San Diego immigrant advocates told San Francisco PBS affiliate KQED that the incident began after some female detainees cut up shirts to wear as improvised masks. The women were told they’d have to sign liability waivers to get real masks but refused to do so after having the English-only waiver translated and read to them, the advocates said.

An ensuing commotion resulted in the women being pepper-sprayed and handcuffed, according to Ian Seruelo, an attorney representing one of them. An audio recording of the incident was made by a member of an immigration rights group who was on the phone with a detainee at the time.

The facility’s private prison operator, CoreCivic, called the allegations “patently false.” KQED reported that 17 detainees in Otay Mesa have tested positive for COVID-19, along with 14 staff members from Immigration and Customs Enforcement and CoreCivic – the largest such positive test numbers of any ICE facility in the country.

*  *  *

With an unhoused population of more than 100,000, California officials are aware of the need to prevent a large-scale breakout of coronavirus among its homeless. But not every entity is on board with one of the possible solutions.

At a news conference last weekend, Gov. Gavin Newsom made it clear that some cities are actively opposing attempts to isolate homeless people in local hotels and motels. That list includes Laguna Hills and Laguna Woods in Orange County, and Lawndale and Bell Gardens in Los Angeles County, according to Cal Matters.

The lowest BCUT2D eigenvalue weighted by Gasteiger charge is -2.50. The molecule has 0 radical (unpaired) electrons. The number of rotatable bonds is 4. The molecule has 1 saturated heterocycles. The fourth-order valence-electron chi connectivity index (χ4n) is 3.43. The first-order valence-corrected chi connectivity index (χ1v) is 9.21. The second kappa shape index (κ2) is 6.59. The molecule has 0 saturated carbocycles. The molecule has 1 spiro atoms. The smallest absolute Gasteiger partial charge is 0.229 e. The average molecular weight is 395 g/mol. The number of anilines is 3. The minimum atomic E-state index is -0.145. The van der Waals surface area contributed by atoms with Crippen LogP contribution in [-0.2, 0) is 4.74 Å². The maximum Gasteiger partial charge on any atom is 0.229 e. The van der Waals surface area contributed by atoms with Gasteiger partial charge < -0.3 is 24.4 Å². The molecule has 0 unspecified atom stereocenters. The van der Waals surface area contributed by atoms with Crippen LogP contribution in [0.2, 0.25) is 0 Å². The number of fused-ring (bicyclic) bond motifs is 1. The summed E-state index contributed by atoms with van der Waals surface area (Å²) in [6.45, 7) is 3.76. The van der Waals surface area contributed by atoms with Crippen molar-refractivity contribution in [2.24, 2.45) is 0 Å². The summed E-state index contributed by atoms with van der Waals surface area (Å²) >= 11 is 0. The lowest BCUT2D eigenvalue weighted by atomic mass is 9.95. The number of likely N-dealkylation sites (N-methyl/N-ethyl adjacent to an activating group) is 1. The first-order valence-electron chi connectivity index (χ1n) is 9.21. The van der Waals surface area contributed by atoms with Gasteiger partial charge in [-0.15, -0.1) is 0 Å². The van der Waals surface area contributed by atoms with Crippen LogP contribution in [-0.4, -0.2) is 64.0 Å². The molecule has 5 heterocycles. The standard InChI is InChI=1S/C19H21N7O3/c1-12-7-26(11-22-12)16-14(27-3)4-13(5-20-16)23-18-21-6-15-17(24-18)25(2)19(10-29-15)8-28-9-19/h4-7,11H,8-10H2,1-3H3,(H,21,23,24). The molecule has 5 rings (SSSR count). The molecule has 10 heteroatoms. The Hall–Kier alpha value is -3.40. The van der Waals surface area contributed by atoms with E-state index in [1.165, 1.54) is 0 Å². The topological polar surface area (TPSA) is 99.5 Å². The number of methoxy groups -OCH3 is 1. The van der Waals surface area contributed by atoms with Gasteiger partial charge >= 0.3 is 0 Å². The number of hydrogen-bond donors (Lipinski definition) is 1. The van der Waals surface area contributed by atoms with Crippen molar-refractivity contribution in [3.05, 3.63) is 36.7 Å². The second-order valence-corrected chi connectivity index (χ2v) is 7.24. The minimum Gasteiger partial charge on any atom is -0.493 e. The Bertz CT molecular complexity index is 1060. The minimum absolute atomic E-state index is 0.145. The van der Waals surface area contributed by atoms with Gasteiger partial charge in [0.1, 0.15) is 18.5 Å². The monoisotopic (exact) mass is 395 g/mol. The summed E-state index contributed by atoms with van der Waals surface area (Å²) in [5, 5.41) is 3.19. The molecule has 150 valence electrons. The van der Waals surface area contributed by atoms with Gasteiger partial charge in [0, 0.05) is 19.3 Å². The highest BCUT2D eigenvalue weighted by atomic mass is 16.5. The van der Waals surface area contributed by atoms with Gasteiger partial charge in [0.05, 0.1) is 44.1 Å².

“I just want to encourage those cities that are blocking efforts like this to consider themselves in the context of others…to consider their actions in the context and annals of history,” Newsom said. “They’ll judge themselves, not just be judged by others, by the extent they help the least among us.”

His comments came as Newsom announced California had acquired nearly 11,000 hotel and motel rooms for the homeless in a partnership with the federal government, and that the state had reached agreement with the Motel 6 chain for up to 5,000 more rooms, depending upon individual counties’ needs.

In the case of Laguna Hills, the city filed a lawsuit to block the conversion of a 76-room hotel into temporary housing and medical facilities for the homeless. The city is arguing that such a move puts at risk those working in local businesses and living in nearby neighborhoods.

*  *  *

So how crazy does it get when you’re a hospital administrator worried that the federal government will try to strongarm your own supplies away from you? A recent contributor to the New England Journal of Medicine lays it out in wild detail.

In his article, Dr. Andrew Artenstein, chief physician executive at Baystate Health in Massachusetts, explains how he and a few colleagues went across state lines in a desperate and secretive attempt to lock down a shipment of masks and N95 respirators. Their effort becomes a pure cloak-and-dagger experience, with the hospital group scrupulously checking the goods to make sure they’re legit, then getting stopped by FBI agents before they can wire payment to the broker of the Chinese-made products – at five times the amount they’d normally pay for such a shipment.

Before it’s all over, the Department of Homeland Security gets involved. In the end, Artenstein and his crew get their goods, which are driven back to their warehouse in trucks marked as food-service vehicles to avoid unwanted notice.

“This,” Artenstein concluded, “is the unfortunate reality we face in the time of COVID-19.”


Copyright 2020 Capital & Main